Snow in Alabama
I was sitting to the right of Geof, enjoying an Over the Rhine concert that he'd talked me into attending, when I saw my silenced phone light up. The number implied Arkansas, and I had the familiar lump of dread that always came when a number starting with 501 showed up on caller ID.
It was my mother, and thanks to the ongoing performance, I had no way of answering it before the phone would go to voice mail. I watched, and waited, and saw no new voicemail notification pop up. No message.
When the musicians took a break, I called my mother back, and Geof was the only witness to the look on my face, whose look he told me later was quite priceless. The news? My mother's engagement.
Super Bowl Sunday, it had been; the question was simple and she said yes. In retrospect it was easy to see this coming; in the months prior she had been getting out more and doing more, and her life had all the hallmarks of someone who, after loss, was starting to live it again.
I called a few friends during the break and shared the news, mostly people who had met my father or those who had become especially close to me while my father was dying. It was right somehow that those people heard it first.
* * * * *
Shortly afterward, my mother sent me a photo of them together, formally dressed in matching outfits, in what my co-workers called with teasing affection the Senior Prom.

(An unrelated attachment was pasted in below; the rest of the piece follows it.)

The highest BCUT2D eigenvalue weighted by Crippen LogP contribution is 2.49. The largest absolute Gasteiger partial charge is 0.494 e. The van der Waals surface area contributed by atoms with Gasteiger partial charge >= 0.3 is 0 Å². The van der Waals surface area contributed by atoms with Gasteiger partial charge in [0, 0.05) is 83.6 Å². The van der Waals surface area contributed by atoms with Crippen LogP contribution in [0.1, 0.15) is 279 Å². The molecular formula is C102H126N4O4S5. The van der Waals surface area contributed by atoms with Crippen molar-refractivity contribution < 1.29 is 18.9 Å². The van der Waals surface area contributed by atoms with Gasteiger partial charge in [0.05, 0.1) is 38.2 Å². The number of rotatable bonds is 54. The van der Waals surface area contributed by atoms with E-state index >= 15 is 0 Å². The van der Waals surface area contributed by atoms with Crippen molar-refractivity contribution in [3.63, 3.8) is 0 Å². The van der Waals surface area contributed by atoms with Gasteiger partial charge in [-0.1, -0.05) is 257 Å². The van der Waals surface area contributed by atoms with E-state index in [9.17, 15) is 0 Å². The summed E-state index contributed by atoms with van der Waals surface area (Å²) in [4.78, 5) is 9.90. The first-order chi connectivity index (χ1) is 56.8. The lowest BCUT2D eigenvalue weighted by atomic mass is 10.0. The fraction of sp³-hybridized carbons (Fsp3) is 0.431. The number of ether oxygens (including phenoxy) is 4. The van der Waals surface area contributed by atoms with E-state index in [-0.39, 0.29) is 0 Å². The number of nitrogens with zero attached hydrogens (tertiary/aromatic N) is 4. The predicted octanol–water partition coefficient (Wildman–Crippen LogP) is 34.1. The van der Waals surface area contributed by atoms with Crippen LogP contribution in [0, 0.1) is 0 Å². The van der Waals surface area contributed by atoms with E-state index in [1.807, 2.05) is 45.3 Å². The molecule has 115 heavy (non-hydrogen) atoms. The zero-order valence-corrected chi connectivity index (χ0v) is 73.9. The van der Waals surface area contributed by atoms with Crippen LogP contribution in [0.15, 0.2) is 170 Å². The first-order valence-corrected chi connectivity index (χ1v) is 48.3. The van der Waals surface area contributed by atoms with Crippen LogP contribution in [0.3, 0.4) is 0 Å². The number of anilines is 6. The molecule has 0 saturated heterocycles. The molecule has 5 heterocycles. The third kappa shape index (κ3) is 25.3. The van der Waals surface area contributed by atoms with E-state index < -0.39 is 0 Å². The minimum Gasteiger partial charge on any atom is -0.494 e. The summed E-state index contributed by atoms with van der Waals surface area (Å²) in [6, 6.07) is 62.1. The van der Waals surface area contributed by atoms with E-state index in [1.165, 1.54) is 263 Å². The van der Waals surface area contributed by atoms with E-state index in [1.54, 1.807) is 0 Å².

My mother was only in her mid-60s, and in the days of modern medicine and retirement accounts, that's potentially decades of living left to do. She had been unexpectedly widowed in her 50s, and the post-retirement life she'd mapped out disintegrated with a single diagnosis. Since that time, she had been in uncharted territory, the what-if that nobody wants to put much thought into: What if I am alone and you are not here? What do I do then?
My mother was a product of a different age: a responsible midlife purchase for my parents was a cemetery plot for two. Near her father, near her brother, and far sooner than she expected, near her first husband. When my father was buried her information-to-date was carved on the stone as well, indicating that her life had every intention of making this plot its final stop.
What do we do, I wondered, when modern life meets tradition in this manner, when you bought a shared headstone with one man and then years later got the courage to live the rest of your life with another?
* * * * *
The moral of the story, I suppose, is that life goes on regardless of whether or not we are witnesses to the tale, and I? I am wrapped up in a warm green blanket on the couch, Edmund's half-dozing eyes upon me, realizing that on this rare day of snowfall in Alabama, I'm preparing to buy airfare for my mother's wedding.